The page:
Having Artificial Light On While Sleeping Increases Risk of Weight Gain and Obesity in Women

Exposure to artificial light while sleeping may be a risk factor for weight gain and development of overweight or obesity, says a new study from the National Institute of Environmental Health Sciences (NIEHS).

Sleeping with a TV or artificial light on may be a risk factor for gaining weight or developing obesity. Image credit: Pexels.

Sleeping with a TV or artificial light on may be a risk factor for gaining weight or developing obesity. Image credit: Pexels.

“Although poor sleep by itself was associated with obesity and weight gain, it did not explain the associations between exposure to artificial light while sleeping and weight,” said Dr. Dale Sandler, senior author of the study.

“Humans are genetically adapted to a natural environment consisting of sunlight during the day and darkness at night,” added co-author Dr. Chandra Jackson.

“Exposure to artificial light at night may alter hormones and other biological processes in ways that raise the risk of health conditions like obesity.”

The study included women aged 35 to 74 years enrolled in the Sister Study in all 50 U.S. states and Puerto Rico from July 2003 through March 2009. Follow-up was completed on August 14, 2015.

A total of 43 722 women with no history of cancer or cardiovascular disease who were not shift workers, daytime sleepers, or pregnant at baseline were included in the analysis.

The study questionnaire asked whether participants slept with no light, a small nightlight, light outside of the room, or a light or television on in the room.

The scientists used weight, height, waist and hip circumference, and body mass index measurements taken at baseline, as well as self-reported information on weight at baseline and follow-up five years later.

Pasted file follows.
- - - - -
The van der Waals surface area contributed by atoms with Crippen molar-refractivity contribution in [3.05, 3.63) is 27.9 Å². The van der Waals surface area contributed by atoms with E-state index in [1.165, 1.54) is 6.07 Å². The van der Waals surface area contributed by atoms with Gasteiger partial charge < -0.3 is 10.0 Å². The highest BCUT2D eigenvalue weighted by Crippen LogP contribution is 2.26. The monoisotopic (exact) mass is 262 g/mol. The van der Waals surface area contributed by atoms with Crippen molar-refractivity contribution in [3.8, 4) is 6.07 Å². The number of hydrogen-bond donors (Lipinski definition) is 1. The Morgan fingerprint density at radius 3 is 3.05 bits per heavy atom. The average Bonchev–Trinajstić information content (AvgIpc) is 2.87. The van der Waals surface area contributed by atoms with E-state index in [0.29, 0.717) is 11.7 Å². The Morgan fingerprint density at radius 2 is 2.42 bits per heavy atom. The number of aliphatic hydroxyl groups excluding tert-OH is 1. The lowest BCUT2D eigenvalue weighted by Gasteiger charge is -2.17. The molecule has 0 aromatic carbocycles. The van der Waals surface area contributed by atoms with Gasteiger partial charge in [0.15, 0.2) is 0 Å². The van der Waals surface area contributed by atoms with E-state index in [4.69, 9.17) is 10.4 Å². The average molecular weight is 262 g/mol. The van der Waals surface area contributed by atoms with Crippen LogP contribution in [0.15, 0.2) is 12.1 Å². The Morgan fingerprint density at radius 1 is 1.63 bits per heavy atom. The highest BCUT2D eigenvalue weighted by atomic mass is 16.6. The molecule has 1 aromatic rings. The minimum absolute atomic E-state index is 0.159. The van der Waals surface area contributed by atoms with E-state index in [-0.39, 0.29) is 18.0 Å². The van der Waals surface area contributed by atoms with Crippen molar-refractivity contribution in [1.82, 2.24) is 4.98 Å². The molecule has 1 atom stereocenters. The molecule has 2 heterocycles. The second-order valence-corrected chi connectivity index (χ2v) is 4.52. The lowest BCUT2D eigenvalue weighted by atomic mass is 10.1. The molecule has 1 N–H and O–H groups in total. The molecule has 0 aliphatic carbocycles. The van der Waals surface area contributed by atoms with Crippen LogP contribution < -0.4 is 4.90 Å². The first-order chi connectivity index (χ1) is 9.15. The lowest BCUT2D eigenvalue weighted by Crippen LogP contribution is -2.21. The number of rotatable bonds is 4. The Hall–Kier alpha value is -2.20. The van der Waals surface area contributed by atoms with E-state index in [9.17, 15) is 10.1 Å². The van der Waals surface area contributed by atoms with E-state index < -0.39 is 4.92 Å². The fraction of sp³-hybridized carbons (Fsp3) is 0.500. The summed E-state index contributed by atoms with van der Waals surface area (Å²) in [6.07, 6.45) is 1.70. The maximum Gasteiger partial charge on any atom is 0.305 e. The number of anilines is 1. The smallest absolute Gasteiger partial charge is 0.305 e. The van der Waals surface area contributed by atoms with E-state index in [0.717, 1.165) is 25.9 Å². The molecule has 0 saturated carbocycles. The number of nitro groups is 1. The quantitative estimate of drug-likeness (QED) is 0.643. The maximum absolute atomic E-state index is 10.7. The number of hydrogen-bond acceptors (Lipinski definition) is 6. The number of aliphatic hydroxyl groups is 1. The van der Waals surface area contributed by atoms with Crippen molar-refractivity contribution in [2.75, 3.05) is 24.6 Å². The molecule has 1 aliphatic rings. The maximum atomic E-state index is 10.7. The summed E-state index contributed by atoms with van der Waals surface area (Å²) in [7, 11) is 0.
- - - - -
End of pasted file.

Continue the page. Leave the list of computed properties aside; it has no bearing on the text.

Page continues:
Using this information, they were able to study obesity and weight gain in women exposed to artificial light at night with women who reported sleeping in dark rooms.

The results varied with the level of artificial light at night exposure.

For example, using a small nightlight was not associated with weight gain, whereas women who slept with a light or television on were 17% more likely to have gained 5 kg or more over the follow-up period.

The association with having light coming from outside the room was more modest.

“For many who live in urban environments, light at night is more common and should be considered,” Dr. Jackson said.

“Streetlights, store front neon signs, and other light sources can suppress the sleep hormone melatonin and the natural 24-hour light-dark cycle of circadian rhythms.”

“Unhealthy high-calorie diet and sedentary behaviors have been the most commonly cited factors to explain the continuing rise in obesity,” said Dr. Yong-Moon Park, first author of the study.

“This study highlights the importance of artificial light at night and gives women who sleep with lights or the television on a way to improve their health.”

The study was published in the journal JAMA Internal Medicine.

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Yong-Moon Mark Park et al. Association of Exposure to Artificial Light at Night While Sleeping With Risk of Obesity in Women. JAMA Intern Med, published online June 10, 2019; doi: 10.1001/jamainternmed.2019.0571

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